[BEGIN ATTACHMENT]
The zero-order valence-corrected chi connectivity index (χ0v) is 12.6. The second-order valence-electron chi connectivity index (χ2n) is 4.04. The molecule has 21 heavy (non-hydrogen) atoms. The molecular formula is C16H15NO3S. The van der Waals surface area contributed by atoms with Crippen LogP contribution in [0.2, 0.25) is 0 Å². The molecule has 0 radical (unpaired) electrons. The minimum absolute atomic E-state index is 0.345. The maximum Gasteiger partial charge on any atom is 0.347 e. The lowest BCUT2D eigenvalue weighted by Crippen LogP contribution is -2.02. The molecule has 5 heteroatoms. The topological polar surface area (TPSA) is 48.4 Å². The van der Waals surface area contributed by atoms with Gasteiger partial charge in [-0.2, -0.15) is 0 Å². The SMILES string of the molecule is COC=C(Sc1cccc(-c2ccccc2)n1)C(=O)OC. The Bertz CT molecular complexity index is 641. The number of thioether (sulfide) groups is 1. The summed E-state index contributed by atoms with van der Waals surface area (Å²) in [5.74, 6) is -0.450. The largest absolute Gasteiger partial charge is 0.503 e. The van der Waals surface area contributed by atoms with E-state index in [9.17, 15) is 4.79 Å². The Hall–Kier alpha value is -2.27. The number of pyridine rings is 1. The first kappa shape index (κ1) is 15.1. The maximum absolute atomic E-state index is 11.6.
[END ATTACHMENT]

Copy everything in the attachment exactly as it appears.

The zero-order valence-corrected chi connectivity index (χ0v) is 12.6. The second-order valence-electron chi connectivity index (χ2n) is 4.04. The molecule has 21 heavy (non-hydrogen) atoms. The molecular formula is C16H15NO3S. The van der Waals surface area contributed by atoms with Crippen LogP contribution in [0.2, 0.25) is 0 Å². The molecule has 0 radical (unpaired) electrons. The minimum absolute atomic E-state index is 0.345. The maximum Gasteiger partial charge on any atom is 0.347 e. The lowest BCUT2D eigenvalue weighted by Crippen LogP contribution is -2.02. The molecule has 5 heteroatoms. The topological polar surface area (TPSA) is 48.4 Å². The van der Waals surface area contributed by atoms with Gasteiger partial charge in [-0.2, -0.15) is 0 Å². The SMILES string of the molecule is COC=C(Sc1cccc(-c2ccccc2)n1)C(=O)OC. The Bertz CT molecular complexity index is 641. The number of thioether (sulfide) groups is 1. The summed E-state index contributed by atoms with van der Waals surface area (Å²) in [5.74, 6) is -0.450. The largest absolute Gasteiger partial charge is 0.503 e. The van der Waals surface area contributed by atoms with E-state index in [9.17, 15) is 4.79 Å². The Hall–Kier alpha value is -2.27. The number of pyridine rings is 1. The first kappa shape index (κ1) is 15.1. The maximum absolute atomic E-state index is 11.6.